Horticulture expert and teacher Sara Williams has cultivated a forest on her five-acre plot of sand just outside Saskatoon. PHOTO BY MATT SMITH /Saskatoon StarPhoenix
Horticulture expert and teacher Sara Williams has cultivated a forest on her five-acre "plot of sand" just outside Saskatoon. PHOTO BY MATT SMITH /Saskatoon StarPhoenix

Sara Williams brings love of horticulture to the prairies

Sara Williams (BSA'87, MSc'97, DL'15) was the University of Saskatchewan's horticulture specialist for 11 years. Now, she gives garden tours, writes books and teaches.

Sara Williams was born in the United States, lived in Tanzania and has led garden tours all over the world, but it was a five-acre “plot of sand” just outside Saskatoon she chose to make home.

On her acreage in the hamlet of Grasswood, Williams, who is 80 years old, is surrounding by apple, pear and plum trees, haskap, raspberry, strawberry and sour cherry bushes, an extensive vegetable garden and perennial borders. She planted all of it, and cares for it herself.

Ask the horticulture expert about her favourite thing to grow and she struggles to answer, joking about how that’s akin to choosing a favourite child, but settles on her trees — particularly her tough-as-nails Scots pine with its deep red bark, which she says was particularly easy to grow in the sandy soil.

Sara Williams on her acreage outside Saskatoon. PHOTO BY MATT SMITH /Saskatoon StarPhoenix
Sara Williams on her acreage outside Saskatoon. PHOTO BY MATT SMITH /Saskatoon StarPhoenix

Williams came to Saskatoon from Vancouver after her husband got a teaching job. He was from Great Britain, and they decided that Canada would be a good compromise.

“And it turned out to be such an excellent choice. I’m grateful over and over and over again that we ended up here,” she says in an interview with the StarPhoenix.

One might think the cold prairies would not be an ideal landing spot for someone with a Masters in horticulture who worked as the University of Saskatchewan’s horticulture extension specialist for 11 years.

Williams says it’s difficult to get a year-round horticulture job in Saskatchewan because many businesses are seasonal, but she wasn’t thinking about that when she went back to school to get her degree in horticulture, a discipline within the College of Agriculture and Bioresources that Williams describes as “growing plants for ornamental or food value.”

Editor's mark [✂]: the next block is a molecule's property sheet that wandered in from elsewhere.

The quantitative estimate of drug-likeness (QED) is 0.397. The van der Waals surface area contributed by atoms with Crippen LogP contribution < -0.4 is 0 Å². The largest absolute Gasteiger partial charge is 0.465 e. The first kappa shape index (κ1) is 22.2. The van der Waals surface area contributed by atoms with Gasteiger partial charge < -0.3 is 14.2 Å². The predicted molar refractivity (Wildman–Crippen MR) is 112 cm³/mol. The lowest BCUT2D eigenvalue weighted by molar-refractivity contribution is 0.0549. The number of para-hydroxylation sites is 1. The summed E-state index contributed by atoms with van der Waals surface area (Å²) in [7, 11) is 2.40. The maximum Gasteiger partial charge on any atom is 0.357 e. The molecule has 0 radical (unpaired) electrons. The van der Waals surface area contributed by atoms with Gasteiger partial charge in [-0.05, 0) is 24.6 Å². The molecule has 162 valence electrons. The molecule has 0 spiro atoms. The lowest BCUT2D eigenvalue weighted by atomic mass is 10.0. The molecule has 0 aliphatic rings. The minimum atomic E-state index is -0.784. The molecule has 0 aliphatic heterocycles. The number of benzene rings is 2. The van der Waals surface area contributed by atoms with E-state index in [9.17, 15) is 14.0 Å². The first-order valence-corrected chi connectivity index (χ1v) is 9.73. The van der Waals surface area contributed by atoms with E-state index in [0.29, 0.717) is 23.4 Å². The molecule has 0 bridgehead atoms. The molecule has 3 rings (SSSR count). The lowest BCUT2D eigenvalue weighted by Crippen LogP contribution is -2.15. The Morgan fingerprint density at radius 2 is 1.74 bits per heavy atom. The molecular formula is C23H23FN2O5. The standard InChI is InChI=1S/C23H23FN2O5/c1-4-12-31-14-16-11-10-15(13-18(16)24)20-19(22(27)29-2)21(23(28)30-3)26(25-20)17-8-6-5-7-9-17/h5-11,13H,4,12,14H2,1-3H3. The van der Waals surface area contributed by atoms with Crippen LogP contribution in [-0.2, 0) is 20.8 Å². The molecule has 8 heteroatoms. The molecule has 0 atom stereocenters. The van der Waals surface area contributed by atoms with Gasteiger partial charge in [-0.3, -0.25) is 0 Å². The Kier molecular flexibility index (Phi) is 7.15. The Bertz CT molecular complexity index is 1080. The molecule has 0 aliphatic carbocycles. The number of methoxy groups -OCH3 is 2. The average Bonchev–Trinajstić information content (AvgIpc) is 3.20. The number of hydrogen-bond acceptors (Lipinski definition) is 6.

“I just wanted to do it. I wasn’t even thinking about a job. I just wanted to learn more about it. I’d gardened for many years already and my dad had a large garden for a city garden,” she says.

Williams got her first degree in English and history from the University of Michigan in 1959, at a time when women weren’t generally accepted into agriculture programs.

One of the two science classes she took was applied botany — a foreshadowing of what was to come.

“Looking back, applied botany is horticulture, and I thought ‘This is really cool,’ ” she recalls.

A semester away from graduation, Williams saw Kennedy propose the Peace Corp on the steps of the Michigan Union and thought “that sounds like a really neat thing to do.”

She joined the Peace Corps in 1963, when she was 22 years old, and ended up teaching at a boarding school for girls just outside the town of Mbeya, Tanzania. At the time, she says she didn’t even know where Tanzania was on a map.

The contract was for two years, but she stayed for a third. Without any formal training, Williams taught geography, English and science. She remembers an experiment in which she “made rain” for her students using ice cubes. She taught in English, but learned Swahili — a language she says expresses hospitality, thankfulness and sympathy: “the underlying values of the people who live in Tanzania.”

Williams, lower middle, with her students as a Peace Corps teacher at Meta School in Mbeya, Tanzania, circa 1964. PHOTO BY SUPPLIED PHOTO /jpg
Williams, lower middle, with her students as a Peace Corps teacher at Meta School in Mbeya, Tanzania, circa 1964. PHOTO BY SUPPLIED PHOTO /jpg

It was also where she started her first garden plot, in a little courtyard at the school where she lived and worked. She acquired some tomato seeds from the general store and discovered that tomatoes are perennial in warm climates. Someone mailed her strawberries, which she later learned some in the area had never seen grow there before.

Williams physically left Tanzania after three years, but a piece of her stayed. In 2004, she helped establish the Sara Williams hostel and garden for underprivileged girls in the village of Katesh, which she’s visited every two years since 2008 (except during the pandemic). The project is part of the Canadian Harambee Education Society (CHES), a registered charity that supports girls through high school in Kenya and Tanzania.

Read the full article at https://thestarphoenix.com.

Share this story